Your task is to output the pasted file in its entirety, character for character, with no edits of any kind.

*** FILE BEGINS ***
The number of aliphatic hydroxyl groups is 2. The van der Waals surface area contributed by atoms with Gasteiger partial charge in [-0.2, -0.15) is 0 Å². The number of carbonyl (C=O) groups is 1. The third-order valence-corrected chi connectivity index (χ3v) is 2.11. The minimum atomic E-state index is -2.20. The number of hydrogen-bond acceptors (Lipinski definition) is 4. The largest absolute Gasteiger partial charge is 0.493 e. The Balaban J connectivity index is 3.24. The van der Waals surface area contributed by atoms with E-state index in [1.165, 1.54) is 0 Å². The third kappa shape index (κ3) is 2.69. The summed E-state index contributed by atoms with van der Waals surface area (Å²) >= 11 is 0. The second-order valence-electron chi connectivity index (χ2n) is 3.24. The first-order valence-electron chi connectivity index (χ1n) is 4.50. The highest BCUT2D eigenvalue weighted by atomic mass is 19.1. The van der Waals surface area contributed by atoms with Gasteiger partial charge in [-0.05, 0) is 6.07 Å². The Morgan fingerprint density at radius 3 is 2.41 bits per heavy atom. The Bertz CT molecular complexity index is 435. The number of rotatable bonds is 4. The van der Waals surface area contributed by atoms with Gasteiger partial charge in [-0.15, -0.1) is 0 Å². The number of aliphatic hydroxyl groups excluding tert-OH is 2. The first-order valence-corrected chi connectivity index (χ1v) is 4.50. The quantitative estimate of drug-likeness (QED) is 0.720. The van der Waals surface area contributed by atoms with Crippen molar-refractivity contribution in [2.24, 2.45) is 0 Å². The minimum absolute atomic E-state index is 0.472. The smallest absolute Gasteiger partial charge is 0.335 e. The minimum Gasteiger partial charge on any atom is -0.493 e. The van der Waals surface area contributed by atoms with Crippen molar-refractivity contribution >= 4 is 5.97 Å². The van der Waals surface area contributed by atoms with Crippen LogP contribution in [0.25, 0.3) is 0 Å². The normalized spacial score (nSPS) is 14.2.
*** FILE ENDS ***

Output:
The number of aliphatic hydroxyl groups is 2. The van der Waals surface area contributed by atoms with Gasteiger partial charge in [-0.2, -0.15) is 0 Å². The number of carbonyl (C=O) groups is 1. The third-order valence-corrected chi connectivity index (χ3v) is 2.11. The minimum atomic E-state index is -2.20. The number of hydrogen-bond acceptors (Lipinski definition) is 4. The largest absolute Gasteiger partial charge is 0.493 e. The Balaban J connectivity index is 3.24. The van der Waals surface area contributed by atoms with E-state index in [1.165, 1.54) is 0 Å². The third kappa shape index (κ3) is 2.69. The summed E-state index contributed by atoms with van der Waals surface area (Å²) >= 11 is 0. The second-order valence-electron chi connectivity index (χ2n) is 3.24. The first-order valence-electron chi connectivity index (χ1n) is 4.50. The highest BCUT2D eigenvalue weighted by atomic mass is 19.1. The van der Waals surface area contributed by atoms with Gasteiger partial charge in [-0.05, 0) is 6.07 Å². The Morgan fingerprint density at radius 3 is 2.41 bits per heavy atom. The Bertz CT molecular complexity index is 435. The number of rotatable bonds is 4. The van der Waals surface area contributed by atoms with Gasteiger partial charge in [-0.15, -0.1) is 0 Å². The number of aliphatic hydroxyl groups excluding tert-OH is 2. The first-order valence-corrected chi connectivity index (χ1v) is 4.50. The quantitative estimate of drug-likeness (QED) is 0.720. The van der Waals surface area contributed by atoms with Crippen molar-refractivity contribution in [2.24, 2.45) is 0 Å². The minimum absolute atomic E-state index is 0.472. The smallest absolute Gasteiger partial charge is 0.335 e. The minimum Gasteiger partial charge on any atom is -0.493 e. The van der Waals surface area contributed by atoms with Crippen molar-refractivity contribution >= 4 is 5.97 Å². The van der Waals surface area contributed by atoms with Crippen LogP contribution in [0.25, 0.3) is 0 Å². The normalized spacial score (nSPS) is 14.2.